For those of us that grew up in the eighties, trips to area diners for malts or shakes were routine for a lot of families. Television shows such as Happy Days and Alice brought attention to the diner lifestyle that included sassy waitresses, jukeboxes, boisterous cooks, and bottomless coffee.

My dad used to take my brother and I out to diners all the time after our parents divorced in the early eighties. He couldn't cook to save his life, so we ate at places like Ruby's and Mel's Diners quite often. My pap enjoyed flirting with the waitresses also and averaged about six cups of coffee every visit.

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One of my early jobs in high school was making shakes at a Ruby's Diner. It was the dirtiest job I ever had. If it weren't for an apron, I'd have gone home every night stained with strawberries and chocolate. Socially, it was worth the dirty clothes and long hours.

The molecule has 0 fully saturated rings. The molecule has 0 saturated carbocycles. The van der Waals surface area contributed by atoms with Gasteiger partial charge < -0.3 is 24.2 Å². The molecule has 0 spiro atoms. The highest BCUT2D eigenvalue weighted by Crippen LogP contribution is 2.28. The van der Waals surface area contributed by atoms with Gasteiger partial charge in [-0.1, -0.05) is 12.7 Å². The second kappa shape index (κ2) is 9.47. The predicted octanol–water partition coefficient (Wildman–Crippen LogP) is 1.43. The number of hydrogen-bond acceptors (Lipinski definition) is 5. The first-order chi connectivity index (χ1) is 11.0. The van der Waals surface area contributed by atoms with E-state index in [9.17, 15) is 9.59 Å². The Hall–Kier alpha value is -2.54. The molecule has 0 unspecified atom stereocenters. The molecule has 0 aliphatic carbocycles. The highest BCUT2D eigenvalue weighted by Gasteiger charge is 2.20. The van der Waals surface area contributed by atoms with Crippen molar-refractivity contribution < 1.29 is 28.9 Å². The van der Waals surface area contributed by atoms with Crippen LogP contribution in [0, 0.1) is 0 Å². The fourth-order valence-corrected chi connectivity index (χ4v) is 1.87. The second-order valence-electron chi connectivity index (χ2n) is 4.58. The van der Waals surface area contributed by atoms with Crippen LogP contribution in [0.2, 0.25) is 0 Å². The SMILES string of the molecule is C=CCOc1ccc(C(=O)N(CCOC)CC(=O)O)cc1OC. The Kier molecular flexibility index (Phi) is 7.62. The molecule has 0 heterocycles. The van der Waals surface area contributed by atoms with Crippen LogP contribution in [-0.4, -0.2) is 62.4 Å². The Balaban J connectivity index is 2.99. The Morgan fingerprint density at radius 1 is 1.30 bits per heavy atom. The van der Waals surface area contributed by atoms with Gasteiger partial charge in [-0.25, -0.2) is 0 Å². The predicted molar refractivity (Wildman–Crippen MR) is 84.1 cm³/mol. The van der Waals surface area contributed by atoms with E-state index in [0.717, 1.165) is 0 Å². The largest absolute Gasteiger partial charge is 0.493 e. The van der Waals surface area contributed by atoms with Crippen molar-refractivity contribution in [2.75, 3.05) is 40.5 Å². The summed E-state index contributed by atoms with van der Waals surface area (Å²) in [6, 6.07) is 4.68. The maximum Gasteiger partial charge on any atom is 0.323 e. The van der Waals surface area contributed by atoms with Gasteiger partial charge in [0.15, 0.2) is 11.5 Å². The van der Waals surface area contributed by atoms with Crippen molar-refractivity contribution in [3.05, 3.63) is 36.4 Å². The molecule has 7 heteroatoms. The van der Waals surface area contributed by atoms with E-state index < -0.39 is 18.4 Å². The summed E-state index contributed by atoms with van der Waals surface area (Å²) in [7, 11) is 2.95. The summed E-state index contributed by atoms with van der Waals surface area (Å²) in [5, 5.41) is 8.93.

In the late eighties, an animated series called Dixie's Diner came out. It was pretty popular, and actually spawned a toy line and a few western United States restaurants with the same name. People can find old clips and episodes of the series on YouTube.

There's a Dixie's Diner located just two hours northeast of Twin Falls in Idaho Falls. The menu features classics such as burgers and fries, patty melts, shakes, and chicken fried steak. The restaurant is located at 2150 Channing Way.

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